(18 verses, 4:00 to read)
What I am about to READ
Jeremiah is put in the stocks. Later he praises God, but complains to him as well.
MARK and LEARN
Jeremiah had been preaching at the end of Chapter 19, saying that the people that destruction was soon to fall upon them because of their continual sin. Here in Chapter 20, after hearing this preaching, Pashhur locks Jeremiah in the stocks so that he can be mocked by the people and as punishment for preaching that which he didn’t like. When Jeremiah is released, he prophecies to Pashhur the woes which will come upon him in Babylon.
What follows after this episode is a prayer of praise and complaint by Jeremiah. He acknowledges that the Lord called him to be a prophet apart from his own will, that the Lord “deceived” him (vs. 7) and used him as an instrument of his will. This is the beautiful part of the prophetic office, at least for the people of God: the prophet will not speak of his own volition. It is the Lord who speaks through him. The people can rely on the words of the prophet of God, but as we see in this chapter, they do not want to hear what the prophet has to say. Thus making the prophet, in this case Jeremiah, to suffer at the hands of the people.
Jeremiah even praises God for this. He calls upon God to vindicate him and to crush his enemies. He also complains to God about his afflictions. Now, we might think that complaining to God would be a negative thing, that we should accept the will of God and not question his intents. Well, yes and no. We should acknowledge his will for us as the best, but as the psalms and this passage indicate, we call out to God when we do not understand and thus complain to God in faith.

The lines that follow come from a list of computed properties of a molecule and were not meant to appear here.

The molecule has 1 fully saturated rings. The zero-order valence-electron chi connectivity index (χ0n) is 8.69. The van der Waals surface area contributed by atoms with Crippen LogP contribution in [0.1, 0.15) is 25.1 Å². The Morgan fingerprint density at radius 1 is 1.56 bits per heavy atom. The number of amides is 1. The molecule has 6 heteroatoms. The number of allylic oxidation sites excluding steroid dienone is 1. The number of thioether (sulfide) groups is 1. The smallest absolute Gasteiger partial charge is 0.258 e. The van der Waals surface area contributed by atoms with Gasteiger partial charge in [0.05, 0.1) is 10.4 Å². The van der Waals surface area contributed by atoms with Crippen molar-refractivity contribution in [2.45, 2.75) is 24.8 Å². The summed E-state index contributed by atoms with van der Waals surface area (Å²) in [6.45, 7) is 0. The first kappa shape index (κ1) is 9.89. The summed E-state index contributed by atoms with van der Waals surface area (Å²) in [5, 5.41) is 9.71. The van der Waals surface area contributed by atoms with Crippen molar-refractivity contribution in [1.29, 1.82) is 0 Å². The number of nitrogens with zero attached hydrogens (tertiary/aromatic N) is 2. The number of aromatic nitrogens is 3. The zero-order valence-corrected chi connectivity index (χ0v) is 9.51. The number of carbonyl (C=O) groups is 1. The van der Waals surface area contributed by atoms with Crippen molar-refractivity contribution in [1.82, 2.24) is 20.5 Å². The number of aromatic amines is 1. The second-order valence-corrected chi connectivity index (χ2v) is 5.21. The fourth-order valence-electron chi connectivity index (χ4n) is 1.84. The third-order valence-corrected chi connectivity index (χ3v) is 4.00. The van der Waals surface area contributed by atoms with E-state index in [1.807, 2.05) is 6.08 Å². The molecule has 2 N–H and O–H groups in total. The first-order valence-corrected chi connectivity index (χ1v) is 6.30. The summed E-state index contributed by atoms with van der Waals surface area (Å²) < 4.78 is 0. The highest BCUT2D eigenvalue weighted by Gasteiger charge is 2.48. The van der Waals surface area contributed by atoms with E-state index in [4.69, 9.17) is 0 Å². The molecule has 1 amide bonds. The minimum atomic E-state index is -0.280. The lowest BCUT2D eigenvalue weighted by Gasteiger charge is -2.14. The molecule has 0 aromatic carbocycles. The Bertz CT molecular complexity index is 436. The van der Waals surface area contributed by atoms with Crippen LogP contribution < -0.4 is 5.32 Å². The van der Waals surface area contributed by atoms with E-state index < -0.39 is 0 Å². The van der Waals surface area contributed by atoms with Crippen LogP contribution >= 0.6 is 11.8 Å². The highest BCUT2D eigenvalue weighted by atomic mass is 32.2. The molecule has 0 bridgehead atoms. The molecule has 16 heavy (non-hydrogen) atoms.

Complaint is actually a high form of praise. It calls upon God and acknowledges him as the creator and we the creature. It holds him accountable to his gracious promises to us. Though Jeremiah curses the day of his birth (vss. 14-18) his curses and laments go unfulfilled before God. God is letting him “vent”. When we complain in faith to God, we do so only on the basis that “God’s will is done even without our prayer, but we pray that his will be done among us also” (Small Catechism).
Lord God, I often do not understand what you are doing with me. My foes surround me. My words go unheeded and the laugh at me. But you are faithful. You will deliver me. For the sake of your Son Jesus, who endured shame and torment for me, you have forgiven my sin and will bring at last to that place where there is no shame. In Jesus Name, Amen.
Pastor, Faith Ev. Lutheran Church